Unfortunately, these perceptions are not the reality for many older Americans. For example, STD data show that for African-American and Latino men, the rates of gonorrhea, syphilis, and chlamydia remain as high for men in their 60s and 70s as for men younger than 40, Cargill says.
Likewise, older African-American women are at greater risk of exposure to HIV through sexual relationships, and this often is a risk they and their clinicians haven’t even considered, she says. "I’d like clinicians to be aware of their own ageism; if you deny someone the role of client because of how they look or what shade of gray their hair is, then you deny them the information they need to make informed decisions."
This is why it’s so important for clinicians to make sexual history taking a routine part of the practice, rather than questions that are asked when a patient appears to be someone who has an active sex life, Cargill says.
When clinicians fail to inquire about their older clients’ risk activities, they may miss an opportunity to give people another decade or two of health and life, Cirelli points out.
"It’s really incredibly important to get older people diagnosed as soon as possible, so that you can boost and support their immune systems," Cirelli says. "Once you lose the older T cells, it’s hard to bring them back, and the literature supports the idea that the older you are when you are diagnosed the more quickly the HIV will course through you and have a terminal outcome."
Prevention programs targeting older women could emphasize the need to introduce condom use early in a relationship and could demonstrate negotiation skills, Cargill adds. An HIV prevention coordinator might talk about how a woman will begin seeing a man, having a drink together; and then one thing leads to another, and they end up in the bedroom, she explains.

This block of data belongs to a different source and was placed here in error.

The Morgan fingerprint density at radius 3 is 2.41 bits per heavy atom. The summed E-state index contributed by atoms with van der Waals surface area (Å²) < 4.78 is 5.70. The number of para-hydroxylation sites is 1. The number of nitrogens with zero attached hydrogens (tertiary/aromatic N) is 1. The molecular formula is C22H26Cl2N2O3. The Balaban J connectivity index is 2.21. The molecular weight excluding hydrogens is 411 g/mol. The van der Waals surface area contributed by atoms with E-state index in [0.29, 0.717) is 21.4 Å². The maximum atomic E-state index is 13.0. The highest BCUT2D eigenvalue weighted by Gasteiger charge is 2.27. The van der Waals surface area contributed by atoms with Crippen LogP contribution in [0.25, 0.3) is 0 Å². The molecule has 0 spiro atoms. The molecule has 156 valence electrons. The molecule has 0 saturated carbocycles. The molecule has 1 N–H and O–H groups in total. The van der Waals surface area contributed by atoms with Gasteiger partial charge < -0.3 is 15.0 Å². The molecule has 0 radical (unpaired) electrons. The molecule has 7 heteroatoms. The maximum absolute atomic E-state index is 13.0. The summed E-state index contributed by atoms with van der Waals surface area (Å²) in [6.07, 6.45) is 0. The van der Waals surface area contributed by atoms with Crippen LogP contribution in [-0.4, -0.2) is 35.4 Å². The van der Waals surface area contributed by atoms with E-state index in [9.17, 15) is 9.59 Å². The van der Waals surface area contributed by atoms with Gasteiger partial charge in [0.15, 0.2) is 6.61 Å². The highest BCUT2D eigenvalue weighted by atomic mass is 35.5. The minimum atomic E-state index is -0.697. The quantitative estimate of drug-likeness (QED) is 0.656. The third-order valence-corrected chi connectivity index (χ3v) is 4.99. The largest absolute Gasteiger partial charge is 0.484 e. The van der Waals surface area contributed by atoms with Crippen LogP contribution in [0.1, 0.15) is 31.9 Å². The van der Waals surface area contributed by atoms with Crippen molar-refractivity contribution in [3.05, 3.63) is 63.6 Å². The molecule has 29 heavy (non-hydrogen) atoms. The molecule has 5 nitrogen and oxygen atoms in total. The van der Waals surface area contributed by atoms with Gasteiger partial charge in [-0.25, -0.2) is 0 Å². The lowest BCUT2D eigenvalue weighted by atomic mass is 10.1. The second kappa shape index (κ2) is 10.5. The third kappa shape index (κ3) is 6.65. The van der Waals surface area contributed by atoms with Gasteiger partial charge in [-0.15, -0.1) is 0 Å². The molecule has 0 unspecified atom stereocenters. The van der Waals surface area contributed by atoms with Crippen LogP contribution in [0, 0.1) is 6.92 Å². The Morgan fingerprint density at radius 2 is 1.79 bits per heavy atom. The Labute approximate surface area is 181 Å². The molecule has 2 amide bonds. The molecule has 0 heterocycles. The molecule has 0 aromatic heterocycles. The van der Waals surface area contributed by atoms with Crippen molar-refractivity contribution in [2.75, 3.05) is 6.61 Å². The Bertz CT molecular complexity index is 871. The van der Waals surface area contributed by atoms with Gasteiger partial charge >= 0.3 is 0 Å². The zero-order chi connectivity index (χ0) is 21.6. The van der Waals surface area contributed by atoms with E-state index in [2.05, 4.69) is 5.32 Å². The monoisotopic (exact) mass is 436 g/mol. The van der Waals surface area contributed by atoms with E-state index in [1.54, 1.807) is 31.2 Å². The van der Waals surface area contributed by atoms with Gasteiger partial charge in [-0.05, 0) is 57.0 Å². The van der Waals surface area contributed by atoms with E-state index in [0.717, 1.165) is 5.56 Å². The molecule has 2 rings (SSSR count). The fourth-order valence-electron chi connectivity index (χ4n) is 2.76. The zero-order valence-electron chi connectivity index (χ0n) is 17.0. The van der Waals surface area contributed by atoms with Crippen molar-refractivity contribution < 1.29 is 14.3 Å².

By then, it’s difficult to bring up the idea that the man should wear a condom, so a better strategy is for women to develop a habit of bringing up condom use while they’re still in the kitchen talking — long before they reach the bedroom, Cargill suggests.
"Also, it’s harder to introduce the idea of condom use later in a relationship because then it takes on a context that he can interpret as she’s been fooling around on me or she thinks I’m fooling around on her," she says.
"Women can introduce the topic of condoms as a generic, I hear there is so much going around out there,’ type thing," Cargill says. "Then they can bring it closer to home as in, We’ve been seeing each other for a while, and before we have sex, maybe we should talk about how you feel about condoms’; or I think you should use a condom because I care so much about you that even though I think I’m safe, I wouldn’t want to pass anything on to you.’"
Another strategy is for a woman to say to her partner that he is her only partner and she can be his only partner, but if he isn’t comfortable with that, then they would need to use condoms, Cargill adds.